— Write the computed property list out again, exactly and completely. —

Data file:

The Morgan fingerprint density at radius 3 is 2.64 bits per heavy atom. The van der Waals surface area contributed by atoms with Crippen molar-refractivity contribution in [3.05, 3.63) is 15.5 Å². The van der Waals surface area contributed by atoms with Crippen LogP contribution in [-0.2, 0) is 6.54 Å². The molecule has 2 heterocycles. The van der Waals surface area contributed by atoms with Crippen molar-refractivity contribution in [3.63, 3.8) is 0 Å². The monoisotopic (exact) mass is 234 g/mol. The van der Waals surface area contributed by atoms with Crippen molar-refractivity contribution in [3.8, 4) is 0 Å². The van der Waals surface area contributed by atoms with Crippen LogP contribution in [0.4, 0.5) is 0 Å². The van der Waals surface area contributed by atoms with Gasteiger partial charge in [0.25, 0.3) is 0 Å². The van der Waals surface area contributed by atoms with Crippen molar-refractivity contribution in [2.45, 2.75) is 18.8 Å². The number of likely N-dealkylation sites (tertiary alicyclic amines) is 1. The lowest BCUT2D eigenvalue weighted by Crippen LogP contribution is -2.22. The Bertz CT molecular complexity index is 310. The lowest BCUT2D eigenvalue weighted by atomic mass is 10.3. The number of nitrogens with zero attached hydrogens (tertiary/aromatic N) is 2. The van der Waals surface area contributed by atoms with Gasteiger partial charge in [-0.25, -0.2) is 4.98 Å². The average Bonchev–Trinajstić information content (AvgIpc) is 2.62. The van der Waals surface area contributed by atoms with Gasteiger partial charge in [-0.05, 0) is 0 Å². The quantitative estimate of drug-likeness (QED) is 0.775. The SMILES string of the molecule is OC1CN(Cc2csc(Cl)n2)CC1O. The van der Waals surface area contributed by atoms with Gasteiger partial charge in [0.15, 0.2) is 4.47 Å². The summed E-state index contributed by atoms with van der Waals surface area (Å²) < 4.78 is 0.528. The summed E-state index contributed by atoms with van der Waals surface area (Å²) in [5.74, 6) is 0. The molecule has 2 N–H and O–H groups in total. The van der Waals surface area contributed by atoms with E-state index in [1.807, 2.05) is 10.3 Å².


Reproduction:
The Morgan fingerprint density at radius 3 is 2.64 bits per heavy atom. The van der Waals surface area contributed by atoms with Crippen molar-refractivity contribution in [3.05, 3.63) is 15.5 Å². The van der Waals surface area contributed by atoms with Crippen LogP contribution in [-0.2, 0) is 6.54 Å². The molecule has 2 heterocycles. The van der Waals surface area contributed by atoms with Crippen molar-refractivity contribution in [3.63, 3.8) is 0 Å². The monoisotopic (exact) mass is 234 g/mol. The van der Waals surface area contributed by atoms with Crippen molar-refractivity contribution in [3.8, 4) is 0 Å². The van der Waals surface area contributed by atoms with Crippen LogP contribution in [0.4, 0.5) is 0 Å². The van der Waals surface area contributed by atoms with Gasteiger partial charge in [0.25, 0.3) is 0 Å². The van der Waals surface area contributed by atoms with Crippen molar-refractivity contribution in [2.45, 2.75) is 18.8 Å². The number of likely N-dealkylation sites (tertiary alicyclic amines) is 1. The lowest BCUT2D eigenvalue weighted by Crippen LogP contribution is -2.22. The Bertz CT molecular complexity index is 310. The lowest BCUT2D eigenvalue weighted by atomic mass is 10.3. The number of nitrogens with zero attached hydrogens (tertiary/aromatic N) is 2. The van der Waals surface area contributed by atoms with Gasteiger partial charge in [-0.25, -0.2) is 4.98 Å². The average Bonchev–Trinajstić information content (AvgIpc) is 2.62. The van der Waals surface area contributed by atoms with Gasteiger partial charge in [-0.05, 0) is 0 Å². The quantitative estimate of drug-likeness (QED) is 0.775. The SMILES string of the molecule is OC1CN(Cc2csc(Cl)n2)CC1O. The van der Waals surface area contributed by atoms with Gasteiger partial charge in [0.15, 0.2) is 4.47 Å². The summed E-state index contributed by atoms with van der Waals surface area (Å²) < 4.78 is 0.528. The summed E-state index contributed by atoms with van der Waals surface area (Å²) in [5.74, 6) is 0. The molecule has 2 N–H and O–H groups in total. The van der Waals surface area contributed by atoms with E-state index in [1.807, 2.05) is 10.3 Å².